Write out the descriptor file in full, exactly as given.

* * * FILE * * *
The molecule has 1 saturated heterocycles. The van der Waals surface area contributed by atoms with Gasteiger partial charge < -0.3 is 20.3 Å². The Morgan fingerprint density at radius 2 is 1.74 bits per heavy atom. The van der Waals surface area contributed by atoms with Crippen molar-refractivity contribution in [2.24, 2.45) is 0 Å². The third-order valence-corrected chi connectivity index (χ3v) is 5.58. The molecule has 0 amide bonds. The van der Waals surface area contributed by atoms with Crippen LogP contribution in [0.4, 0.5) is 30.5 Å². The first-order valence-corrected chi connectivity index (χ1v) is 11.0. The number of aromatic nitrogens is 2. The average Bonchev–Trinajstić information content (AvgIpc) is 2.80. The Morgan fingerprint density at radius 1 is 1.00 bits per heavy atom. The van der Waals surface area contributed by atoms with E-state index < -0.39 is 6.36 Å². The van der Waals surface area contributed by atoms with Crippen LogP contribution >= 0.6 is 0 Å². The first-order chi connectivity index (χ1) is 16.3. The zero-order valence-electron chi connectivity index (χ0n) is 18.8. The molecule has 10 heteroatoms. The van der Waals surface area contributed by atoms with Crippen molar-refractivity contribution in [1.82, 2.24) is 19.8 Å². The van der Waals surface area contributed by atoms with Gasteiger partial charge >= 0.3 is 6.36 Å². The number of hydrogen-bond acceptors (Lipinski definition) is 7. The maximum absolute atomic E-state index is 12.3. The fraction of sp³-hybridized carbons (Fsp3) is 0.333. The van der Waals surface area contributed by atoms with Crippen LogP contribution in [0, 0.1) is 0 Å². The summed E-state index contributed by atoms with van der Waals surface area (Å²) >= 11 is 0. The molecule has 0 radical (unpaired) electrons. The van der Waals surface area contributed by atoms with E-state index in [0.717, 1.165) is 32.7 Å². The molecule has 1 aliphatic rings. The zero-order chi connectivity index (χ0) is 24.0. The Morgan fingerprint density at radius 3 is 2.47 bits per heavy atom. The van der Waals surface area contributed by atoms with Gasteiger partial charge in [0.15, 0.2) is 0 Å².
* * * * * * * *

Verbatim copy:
The molecule has 1 saturated heterocycles. The van der Waals surface area contributed by atoms with Gasteiger partial charge < -0.3 is 20.3 Å². The Morgan fingerprint density at radius 2 is 1.74 bits per heavy atom. The van der Waals surface area contributed by atoms with Crippen molar-refractivity contribution in [2.24, 2.45) is 0 Å². The third-order valence-corrected chi connectivity index (χ3v) is 5.58. The molecule has 0 amide bonds. The van der Waals surface area contributed by atoms with Crippen LogP contribution in [0.4, 0.5) is 30.5 Å². The first-order valence-corrected chi connectivity index (χ1v) is 11.0. The number of aromatic nitrogens is 2. The average Bonchev–Trinajstić information content (AvgIpc) is 2.80. The Morgan fingerprint density at radius 1 is 1.00 bits per heavy atom. The van der Waals surface area contributed by atoms with E-state index < -0.39 is 6.36 Å². The van der Waals surface area contributed by atoms with Crippen LogP contribution >= 0.6 is 0 Å². The first-order chi connectivity index (χ1) is 16.3. The zero-order valence-electron chi connectivity index (χ0n) is 18.8. The molecule has 10 heteroatoms. The van der Waals surface area contributed by atoms with Crippen molar-refractivity contribution in [1.82, 2.24) is 19.8 Å². The van der Waals surface area contributed by atoms with Gasteiger partial charge >= 0.3 is 6.36 Å². The number of hydrogen-bond acceptors (Lipinski definition) is 7. The maximum absolute atomic E-state index is 12.3. The fraction of sp³-hybridized carbons (Fsp3) is 0.333. The van der Waals surface area contributed by atoms with Crippen LogP contribution in [0, 0.1) is 0 Å². The summed E-state index contributed by atoms with van der Waals surface area (Å²) >= 11 is 0. The molecule has 0 radical (unpaired) electrons. The van der Waals surface area contributed by atoms with E-state index in [0.717, 1.165) is 32.7 Å². The molecule has 1 aliphatic rings. The zero-order chi connectivity index (χ0) is 24.0. The Morgan fingerprint density at radius 3 is 2.47 bits per heavy atom. The van der Waals surface area contributed by atoms with Gasteiger partial charge in [0.15, 0.2) is 0 Å².